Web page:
Hawthorne Elementary School’s academic record is, without question, abysmal.
The Albuquerque school earned six consecutive years of Fs on its school report card. And on the recent Partnership for Assessment of Readiness for College and Careers, or PARCC, test, fewer than 10 percent of Hawthorne’s students tested were proficient in reading. Only about 14 percent were proficient in math. While this is actually an improvement, this record of failure is unacceptable and cannot continue.
To that end, the state Public Education Department has identified Hawthorne as one of three Albuquerque schools in need of “more rigorous intervention.”
Albuquerque Public Schools submitted similar improvement plans for all three schools, and ultimately PED accepted two of those plans. It did not accept the plan for Hawthorne. Instead, Hawthorne was required by PED to “champion and provide choice.” That means the school must make sure parents are informed of higher-performing schools in the area and help transfer students, if that’s what parents want.
The contract also says Hawthorne will close at the end of the current school year if its 2017-2018 school grade is an F – and those school grades are scheduled for release later this month. APS Superintendent Raquel Reedy has volleyed back, saying Hawthorne is crucial to the community and the stability of students, and she will not agree to sign a plan that includes possible closure. She warns that a legal battle could be forthcoming if PED tries to implement closure. PED has indicated it will wait until the 2017-2018 school grades to come out before deciding the next step.
Both APS and PED say they have tried to collaborate on plans for improving the school, and both blame the other for serious lapses in any collaboration.
The Albuquerque Teachers Federation is not helping, passing out fliers in May with the message, “Our school is not failing. The NM Public Education Department is failing us.” Whether the teachers’ union wants to admit it or not, Hawthorne is failing, and burying one’s head in the sand isn’t going to change that fact.
That said, Reedy and other APS officials are right to point out that Hawthorne is facing difficult challenges in addition to poverty, including:
⋄ Student mobility rates as high as 70 percent.
⋄ The school is between Copper and Central avenues, an area of the city with a high crime and homicide rate.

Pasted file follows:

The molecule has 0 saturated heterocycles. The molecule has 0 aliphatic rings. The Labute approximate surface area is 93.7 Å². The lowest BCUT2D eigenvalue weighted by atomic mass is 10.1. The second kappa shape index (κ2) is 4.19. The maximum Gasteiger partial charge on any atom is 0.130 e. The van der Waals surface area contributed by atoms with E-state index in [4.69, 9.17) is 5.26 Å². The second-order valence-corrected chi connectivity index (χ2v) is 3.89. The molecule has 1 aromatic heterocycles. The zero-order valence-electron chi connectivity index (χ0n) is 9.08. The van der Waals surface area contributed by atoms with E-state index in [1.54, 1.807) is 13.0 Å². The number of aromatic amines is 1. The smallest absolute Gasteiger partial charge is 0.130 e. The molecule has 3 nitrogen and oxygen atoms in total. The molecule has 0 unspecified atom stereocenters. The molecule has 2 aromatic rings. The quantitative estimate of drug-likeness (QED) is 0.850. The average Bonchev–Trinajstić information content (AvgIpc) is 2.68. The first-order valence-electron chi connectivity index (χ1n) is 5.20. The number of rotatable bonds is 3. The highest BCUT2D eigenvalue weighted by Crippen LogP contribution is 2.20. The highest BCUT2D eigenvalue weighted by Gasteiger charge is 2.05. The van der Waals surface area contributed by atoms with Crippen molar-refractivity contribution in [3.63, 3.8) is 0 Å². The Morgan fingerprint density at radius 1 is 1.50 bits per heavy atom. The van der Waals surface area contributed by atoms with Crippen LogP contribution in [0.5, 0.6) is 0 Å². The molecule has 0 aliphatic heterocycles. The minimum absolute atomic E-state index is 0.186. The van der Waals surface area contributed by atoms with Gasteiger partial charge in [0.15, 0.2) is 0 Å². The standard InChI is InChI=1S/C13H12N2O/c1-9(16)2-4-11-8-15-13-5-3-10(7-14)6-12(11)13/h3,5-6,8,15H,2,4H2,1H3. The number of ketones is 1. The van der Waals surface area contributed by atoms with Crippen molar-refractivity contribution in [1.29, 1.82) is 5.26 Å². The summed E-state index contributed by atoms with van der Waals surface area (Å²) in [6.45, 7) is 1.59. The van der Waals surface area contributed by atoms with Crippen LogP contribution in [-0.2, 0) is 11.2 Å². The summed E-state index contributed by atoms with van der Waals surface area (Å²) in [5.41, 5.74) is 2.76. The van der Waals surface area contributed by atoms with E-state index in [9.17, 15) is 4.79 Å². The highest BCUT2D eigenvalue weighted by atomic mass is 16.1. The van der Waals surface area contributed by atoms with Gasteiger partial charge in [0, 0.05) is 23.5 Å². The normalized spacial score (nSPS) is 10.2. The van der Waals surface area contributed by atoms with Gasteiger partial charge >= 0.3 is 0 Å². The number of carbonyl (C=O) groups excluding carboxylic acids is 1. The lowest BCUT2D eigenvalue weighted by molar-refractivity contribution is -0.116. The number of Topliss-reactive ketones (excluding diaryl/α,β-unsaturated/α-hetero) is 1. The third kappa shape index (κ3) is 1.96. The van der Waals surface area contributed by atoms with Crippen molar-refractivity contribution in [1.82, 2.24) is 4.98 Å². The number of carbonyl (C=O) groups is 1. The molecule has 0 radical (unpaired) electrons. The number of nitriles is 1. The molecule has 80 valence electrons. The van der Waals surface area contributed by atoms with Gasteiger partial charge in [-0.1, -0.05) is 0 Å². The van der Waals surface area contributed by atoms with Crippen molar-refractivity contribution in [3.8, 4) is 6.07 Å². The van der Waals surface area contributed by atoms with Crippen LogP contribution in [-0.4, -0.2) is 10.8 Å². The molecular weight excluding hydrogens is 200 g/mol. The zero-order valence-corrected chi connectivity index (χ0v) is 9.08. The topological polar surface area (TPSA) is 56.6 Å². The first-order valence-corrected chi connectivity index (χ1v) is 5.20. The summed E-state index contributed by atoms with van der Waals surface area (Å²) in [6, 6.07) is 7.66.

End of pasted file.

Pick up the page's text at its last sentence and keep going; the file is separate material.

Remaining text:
⋄ Hawthorne is 44 percent English language learners, and many students start kindergarten at a much lower level than at other APS kindergartens.
These are serious challenges, yes. But they cannot and should not be used as excuses for allowing this school – and its kids – to flounder as it has. To address these challenges, APS officials told Journal editors last week, Hawthorne this school year has implemented a number of impressive, research-based changes – some of which were recommended by PED:
⋄ Hawthorne added an additional hour and a half to the school day. The school year is also 10 days longer.
⋄ The school has new leadership, and many new teachers.
⋄ Teachers are paid for a full eight-hour workday to cover the extra hour and a half they teach and time for collaboration and prep.
⋄ The campus has been renovated, and district officials are promising increased communication.
These are ambitious reforms, and it’s too bad they weren’t implemented sooner.
PED must hold schools accountable
It is ironic that APS is arguing that PED doesn’t have the authority to close Hawthorne, while praising a landmark ruling by Judge Sarah Singleton that, while ordering the state to provide more funding to its public school system, also stressed PED must embrace its oversight role and hold schools and school districts accountable.
That includes taking over the control and management of a school or district when necessary. As a matter of policy, PED should have the right to shutter a failing school. That said, given that our state will have a new governor in January, it doesn’t make a lot of sense for Education Secretary-designate Christopher Ruszkowski to insist on school closure if he will be unable to carry through with that sanction. And it doesn’t make sense to decide now to shutter the school before these reforms – even if they are way past due – have a chance to work.
But a costly lawsuit by APS against PED wouldn’t benefit these students either – and as we pointed out, a new governor could make all this moot.
The bottom line here is that Hawthorne students deserve better than what they’ve seen in the past. Reforms, finally, are in place that could truly make a difference. If these reforms fail to deliver significant academic growth, then the school should be shuttered and these students transferred to schools with a better track record.
This editorial first appeared in the Albuquerque Journal. It was written by members of the editorial board and is unsigned as it represents the opinion of the newspaper rather than the writers.